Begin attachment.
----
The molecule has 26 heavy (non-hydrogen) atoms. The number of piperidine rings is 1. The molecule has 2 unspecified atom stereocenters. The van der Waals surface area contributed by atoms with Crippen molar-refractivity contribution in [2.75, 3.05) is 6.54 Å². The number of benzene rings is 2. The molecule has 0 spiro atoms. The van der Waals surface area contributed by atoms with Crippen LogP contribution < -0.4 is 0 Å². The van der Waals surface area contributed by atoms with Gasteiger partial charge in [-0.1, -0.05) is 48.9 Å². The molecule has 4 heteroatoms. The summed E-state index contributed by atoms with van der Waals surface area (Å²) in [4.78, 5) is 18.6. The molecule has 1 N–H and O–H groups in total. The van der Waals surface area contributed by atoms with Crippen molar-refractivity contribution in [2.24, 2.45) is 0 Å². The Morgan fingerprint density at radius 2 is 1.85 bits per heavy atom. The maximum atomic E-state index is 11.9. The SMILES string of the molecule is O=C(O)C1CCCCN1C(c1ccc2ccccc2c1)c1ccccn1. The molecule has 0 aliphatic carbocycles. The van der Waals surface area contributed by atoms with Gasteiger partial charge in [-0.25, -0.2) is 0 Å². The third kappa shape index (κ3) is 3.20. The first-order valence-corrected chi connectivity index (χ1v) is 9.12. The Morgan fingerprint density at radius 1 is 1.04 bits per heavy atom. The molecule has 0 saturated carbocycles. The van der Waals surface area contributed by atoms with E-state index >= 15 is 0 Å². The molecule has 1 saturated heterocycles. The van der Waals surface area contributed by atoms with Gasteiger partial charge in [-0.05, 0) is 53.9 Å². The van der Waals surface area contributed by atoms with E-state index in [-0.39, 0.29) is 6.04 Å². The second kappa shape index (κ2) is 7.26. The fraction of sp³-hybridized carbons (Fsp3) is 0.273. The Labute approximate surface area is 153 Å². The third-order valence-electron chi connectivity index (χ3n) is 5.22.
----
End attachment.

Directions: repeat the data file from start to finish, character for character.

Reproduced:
The molecule has 26 heavy (non-hydrogen) atoms. The number of piperidine rings is 1. The molecule has 2 unspecified atom stereocenters. The van der Waals surface area contributed by atoms with Crippen molar-refractivity contribution in [2.75, 3.05) is 6.54 Å². The number of benzene rings is 2. The molecule has 0 spiro atoms. The van der Waals surface area contributed by atoms with Crippen LogP contribution < -0.4 is 0 Å². The van der Waals surface area contributed by atoms with Gasteiger partial charge in [-0.1, -0.05) is 48.9 Å². The molecule has 4 heteroatoms. The summed E-state index contributed by atoms with van der Waals surface area (Å²) in [4.78, 5) is 18.6. The molecule has 1 N–H and O–H groups in total. The van der Waals surface area contributed by atoms with Crippen molar-refractivity contribution in [2.24, 2.45) is 0 Å². The Morgan fingerprint density at radius 2 is 1.85 bits per heavy atom. The maximum atomic E-state index is 11.9. The SMILES string of the molecule is O=C(O)C1CCCCN1C(c1ccc2ccccc2c1)c1ccccn1. The molecule has 0 aliphatic carbocycles. The van der Waals surface area contributed by atoms with Gasteiger partial charge in [-0.25, -0.2) is 0 Å². The third kappa shape index (κ3) is 3.20. The first-order valence-corrected chi connectivity index (χ1v) is 9.12. The Morgan fingerprint density at radius 1 is 1.04 bits per heavy atom. The molecule has 0 saturated carbocycles. The van der Waals surface area contributed by atoms with E-state index >= 15 is 0 Å². The molecule has 1 saturated heterocycles. The van der Waals surface area contributed by atoms with Gasteiger partial charge in [-0.05, 0) is 53.9 Å². The van der Waals surface area contributed by atoms with E-state index in [-0.39, 0.29) is 6.04 Å². The second kappa shape index (κ2) is 7.26. The fraction of sp³-hybridized carbons (Fsp3) is 0.273. The Labute approximate surface area is 153 Å². The third-order valence-electron chi connectivity index (χ3n) is 5.22.